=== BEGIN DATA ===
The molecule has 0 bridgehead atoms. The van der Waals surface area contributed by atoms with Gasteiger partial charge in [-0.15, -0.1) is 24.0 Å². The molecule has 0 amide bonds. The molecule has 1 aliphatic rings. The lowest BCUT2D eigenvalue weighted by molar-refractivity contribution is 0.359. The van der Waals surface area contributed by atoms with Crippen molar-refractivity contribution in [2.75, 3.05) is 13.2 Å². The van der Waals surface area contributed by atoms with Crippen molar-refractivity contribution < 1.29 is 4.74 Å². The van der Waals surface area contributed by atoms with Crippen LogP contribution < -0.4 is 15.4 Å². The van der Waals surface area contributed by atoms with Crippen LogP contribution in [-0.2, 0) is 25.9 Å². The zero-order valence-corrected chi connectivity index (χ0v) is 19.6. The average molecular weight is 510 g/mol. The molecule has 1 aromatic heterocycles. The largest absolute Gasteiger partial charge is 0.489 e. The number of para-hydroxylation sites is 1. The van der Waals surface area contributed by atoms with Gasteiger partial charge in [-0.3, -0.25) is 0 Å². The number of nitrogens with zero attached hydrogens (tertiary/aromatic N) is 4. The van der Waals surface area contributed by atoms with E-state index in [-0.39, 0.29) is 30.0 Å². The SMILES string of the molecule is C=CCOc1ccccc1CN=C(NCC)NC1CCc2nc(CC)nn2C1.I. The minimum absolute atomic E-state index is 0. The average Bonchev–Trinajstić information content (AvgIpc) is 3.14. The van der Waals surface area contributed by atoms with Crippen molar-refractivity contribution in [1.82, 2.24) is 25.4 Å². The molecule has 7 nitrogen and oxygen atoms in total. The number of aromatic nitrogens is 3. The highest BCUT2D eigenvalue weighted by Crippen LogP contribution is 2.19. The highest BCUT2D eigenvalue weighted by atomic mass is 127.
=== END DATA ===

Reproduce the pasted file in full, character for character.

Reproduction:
The molecule has 0 bridgehead atoms. The van der Waals surface area contributed by atoms with Gasteiger partial charge in [-0.15, -0.1) is 24.0 Å². The molecule has 0 amide bonds. The molecule has 1 aliphatic rings. The lowest BCUT2D eigenvalue weighted by molar-refractivity contribution is 0.359. The van der Waals surface area contributed by atoms with Crippen molar-refractivity contribution in [2.75, 3.05) is 13.2 Å². The van der Waals surface area contributed by atoms with Crippen molar-refractivity contribution < 1.29 is 4.74 Å². The van der Waals surface area contributed by atoms with Crippen LogP contribution < -0.4 is 15.4 Å². The van der Waals surface area contributed by atoms with Crippen LogP contribution in [-0.2, 0) is 25.9 Å². The zero-order valence-corrected chi connectivity index (χ0v) is 19.6. The average molecular weight is 510 g/mol. The molecule has 1 aromatic heterocycles. The largest absolute Gasteiger partial charge is 0.489 e. The number of para-hydroxylation sites is 1. The van der Waals surface area contributed by atoms with Gasteiger partial charge in [-0.3, -0.25) is 0 Å². The number of nitrogens with zero attached hydrogens (tertiary/aromatic N) is 4. The van der Waals surface area contributed by atoms with E-state index in [-0.39, 0.29) is 30.0 Å². The SMILES string of the molecule is C=CCOc1ccccc1CN=C(NCC)NC1CCc2nc(CC)nn2C1.I. The minimum absolute atomic E-state index is 0. The average Bonchev–Trinajstić information content (AvgIpc) is 3.14. The van der Waals surface area contributed by atoms with Crippen molar-refractivity contribution in [1.82, 2.24) is 25.4 Å². The molecule has 7 nitrogen and oxygen atoms in total. The number of aromatic nitrogens is 3. The highest BCUT2D eigenvalue weighted by Crippen LogP contribution is 2.19. The highest BCUT2D eigenvalue weighted by atomic mass is 127.